Wednesday, September 4, 2013
NEW WILMINGTON, Pa. - Westminster College senior Kelsey Steele, a Latin and music education major, and Dr. Dwight Castro, professor of classics, presented research at the 2013 Septimana Californiana (California Week) Latin Conference in July at Loyola Marymount University in Los Angeles.
The presentation included a survey of the themes, style and composition techniques of the epigrams written by the late first and early second century Roman poet Martial, as well as techniques on practical methods for composing original Latin epigrams in Martial's style.
?The word ?epigram? is based on the Greek word ?epigramma,? which is literally equivalent to the Latin ?inscription,? meaning that something is written upon a tablet, monument or tombstone," Castro said. ?Originally, epigrams were short sentiments, two to four lines and usually written in poetic meter, that commemorated a deceased family member. Later, the form became adapted by poets to express a variety of sentiments about human life and behavior. "
The presentation was followed by a workshop in which participants worked on composing, in Latin, an original epigram that imitated both a theme and one of the meters found in Martial's own epigrams. Castro is in the process of collecting all the original epigrams and will seek a journal in which they may be published.
Castro chose Steele to attend and present at the conference with him, because of Steele's capstone research on the composition of Latin epigrams. The project is part of the capstone course, an at least four-semester-hour course required for every student. It is designed to provide an opportunity for students to evaluate and asses the strengths and limitations of their major field, permits opportunity for structured reflection on the value of education in and beyond the major, and provides another chance to strengthen communication and problem-solving skills.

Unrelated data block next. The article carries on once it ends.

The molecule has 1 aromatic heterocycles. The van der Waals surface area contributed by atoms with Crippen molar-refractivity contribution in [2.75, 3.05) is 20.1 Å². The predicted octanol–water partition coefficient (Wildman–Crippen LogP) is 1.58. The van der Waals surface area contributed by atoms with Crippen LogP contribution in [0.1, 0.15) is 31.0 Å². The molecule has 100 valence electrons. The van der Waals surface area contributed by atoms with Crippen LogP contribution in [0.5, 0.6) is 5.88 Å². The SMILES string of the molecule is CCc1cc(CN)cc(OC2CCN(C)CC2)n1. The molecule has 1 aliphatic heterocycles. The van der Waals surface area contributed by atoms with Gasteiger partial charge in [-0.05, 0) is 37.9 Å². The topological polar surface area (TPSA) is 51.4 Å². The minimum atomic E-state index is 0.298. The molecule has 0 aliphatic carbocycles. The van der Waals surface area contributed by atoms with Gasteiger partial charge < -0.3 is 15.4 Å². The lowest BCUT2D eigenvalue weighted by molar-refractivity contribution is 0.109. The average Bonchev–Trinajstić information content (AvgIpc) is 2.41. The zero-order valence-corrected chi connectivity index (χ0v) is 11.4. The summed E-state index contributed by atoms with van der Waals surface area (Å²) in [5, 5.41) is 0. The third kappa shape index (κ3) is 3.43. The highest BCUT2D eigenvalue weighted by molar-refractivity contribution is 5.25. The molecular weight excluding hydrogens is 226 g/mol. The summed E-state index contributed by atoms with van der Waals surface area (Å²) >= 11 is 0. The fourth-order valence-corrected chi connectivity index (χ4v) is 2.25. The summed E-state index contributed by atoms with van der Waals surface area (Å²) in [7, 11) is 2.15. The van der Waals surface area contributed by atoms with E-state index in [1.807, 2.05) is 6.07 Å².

Steele's participation in the conference and funding for his research was supported by a grant from Westminster's Drinko Center for Experiential Learning. The Center was created to enrich undergraduate education at Westminster through advancing world-class teaching as well as by participating in collaborations that address community and regional needs, including strengthening K-12 education. The Undergraduate Research Initiative provides funding for students to conduct research and to present their research at regional and national conferences.
Visit www.westminster.edu/drinko for more information about the Drinko Center and its programs.
Steele is a son of Kevin and Amy Steele of Pittsburgh and a graduate of North Allegheny High School.
Castro, who has been with Westminster since 1970, earned an undergraduate degree from Gettysburg College and master's and Ph.D. from Indiana University.
Contact Castro at 724-946-7150 or email for more information.
About Westminster College...
Founded in 1852 and related to the Presbyterian Church (U.S.A.), Westminster College ranks first in the nation as "Best College for Women in Science, Technology, Engineering and Math," according to Forbes.com. Westminster is a top-tier liberal arts college and a national leader in graduation rate performance, according to U.S. News Best Colleges guide. Westminster is also honored as one of "The Best 378 Colleges" by The Princeton Review, and is named to the President's Honor Roll for excellence in service learning.
Nearly 1,600 undergraduate and graduate students benefit from individualized attention from dedicated faculty while choosing from 41 majors and nearly 100 organizations on the New Wilmington, Pa., campus. Visit www.westminster.edu/advantage to view "Advantage: Westminster" A Strategic Plan 2010-2020.
Dr. Dwight Castro, professor of classics